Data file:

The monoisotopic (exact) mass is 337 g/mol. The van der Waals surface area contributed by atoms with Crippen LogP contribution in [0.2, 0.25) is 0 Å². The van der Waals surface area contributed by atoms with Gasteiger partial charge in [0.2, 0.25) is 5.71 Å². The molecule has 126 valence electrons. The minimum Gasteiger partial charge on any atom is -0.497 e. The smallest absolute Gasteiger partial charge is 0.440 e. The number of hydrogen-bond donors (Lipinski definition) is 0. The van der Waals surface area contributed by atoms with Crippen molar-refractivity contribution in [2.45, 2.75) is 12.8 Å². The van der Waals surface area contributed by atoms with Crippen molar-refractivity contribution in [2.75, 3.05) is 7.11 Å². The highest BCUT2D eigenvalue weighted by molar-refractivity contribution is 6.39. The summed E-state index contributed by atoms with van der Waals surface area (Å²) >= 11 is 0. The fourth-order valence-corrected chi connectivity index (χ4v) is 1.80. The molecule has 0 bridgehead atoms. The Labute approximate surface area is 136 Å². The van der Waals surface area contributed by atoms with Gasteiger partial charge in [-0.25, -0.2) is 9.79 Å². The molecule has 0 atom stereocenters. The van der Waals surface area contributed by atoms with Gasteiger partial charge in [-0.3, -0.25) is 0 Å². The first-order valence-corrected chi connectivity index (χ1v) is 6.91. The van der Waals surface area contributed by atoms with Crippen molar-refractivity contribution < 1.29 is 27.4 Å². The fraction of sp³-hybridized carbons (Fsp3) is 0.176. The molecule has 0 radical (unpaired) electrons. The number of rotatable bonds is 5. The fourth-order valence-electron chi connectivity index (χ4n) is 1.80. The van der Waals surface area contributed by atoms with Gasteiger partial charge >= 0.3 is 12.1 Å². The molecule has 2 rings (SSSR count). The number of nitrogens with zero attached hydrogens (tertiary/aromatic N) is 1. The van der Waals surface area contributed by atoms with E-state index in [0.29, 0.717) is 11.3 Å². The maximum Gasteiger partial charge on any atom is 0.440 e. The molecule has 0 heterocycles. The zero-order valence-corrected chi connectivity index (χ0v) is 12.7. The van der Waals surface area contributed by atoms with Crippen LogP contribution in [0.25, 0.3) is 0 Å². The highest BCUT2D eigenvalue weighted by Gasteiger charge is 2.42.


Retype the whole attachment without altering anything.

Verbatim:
The monoisotopic (exact) mass is 337 g/mol. The van der Waals surface area contributed by atoms with Crippen LogP contribution in [0.2, 0.25) is 0 Å². The van der Waals surface area contributed by atoms with Gasteiger partial charge in [0.2, 0.25) is 5.71 Å². The molecule has 126 valence electrons. The minimum Gasteiger partial charge on any atom is -0.497 e. The smallest absolute Gasteiger partial charge is 0.440 e. The number of hydrogen-bond donors (Lipinski definition) is 0. The van der Waals surface area contributed by atoms with Crippen molar-refractivity contribution in [2.45, 2.75) is 12.8 Å². The van der Waals surface area contributed by atoms with Crippen molar-refractivity contribution in [2.75, 3.05) is 7.11 Å². The highest BCUT2D eigenvalue weighted by molar-refractivity contribution is 6.39. The summed E-state index contributed by atoms with van der Waals surface area (Å²) >= 11 is 0. The fourth-order valence-corrected chi connectivity index (χ4v) is 1.80. The molecule has 0 bridgehead atoms. The Labute approximate surface area is 136 Å². The van der Waals surface area contributed by atoms with Gasteiger partial charge in [-0.25, -0.2) is 9.79 Å². The molecule has 0 atom stereocenters. The van der Waals surface area contributed by atoms with Gasteiger partial charge in [-0.3, -0.25) is 0 Å². The first-order valence-corrected chi connectivity index (χ1v) is 6.91. The van der Waals surface area contributed by atoms with Crippen molar-refractivity contribution < 1.29 is 27.4 Å². The fraction of sp³-hybridized carbons (Fsp3) is 0.176. The molecule has 0 radical (unpaired) electrons. The number of rotatable bonds is 5. The fourth-order valence-electron chi connectivity index (χ4n) is 1.80. The van der Waals surface area contributed by atoms with Gasteiger partial charge >= 0.3 is 12.1 Å². The molecule has 2 rings (SSSR count). The number of nitrogens with zero attached hydrogens (tertiary/aromatic N) is 1. The van der Waals surface area contributed by atoms with E-state index in [0.29, 0.717) is 11.3 Å². The maximum Gasteiger partial charge on any atom is 0.440 e. The molecule has 0 heterocycles. The zero-order valence-corrected chi connectivity index (χ0v) is 12.7. The van der Waals surface area contributed by atoms with Crippen LogP contribution in [0.25, 0.3) is 0 Å². The highest BCUT2D eigenvalue weighted by Gasteiger charge is 2.42.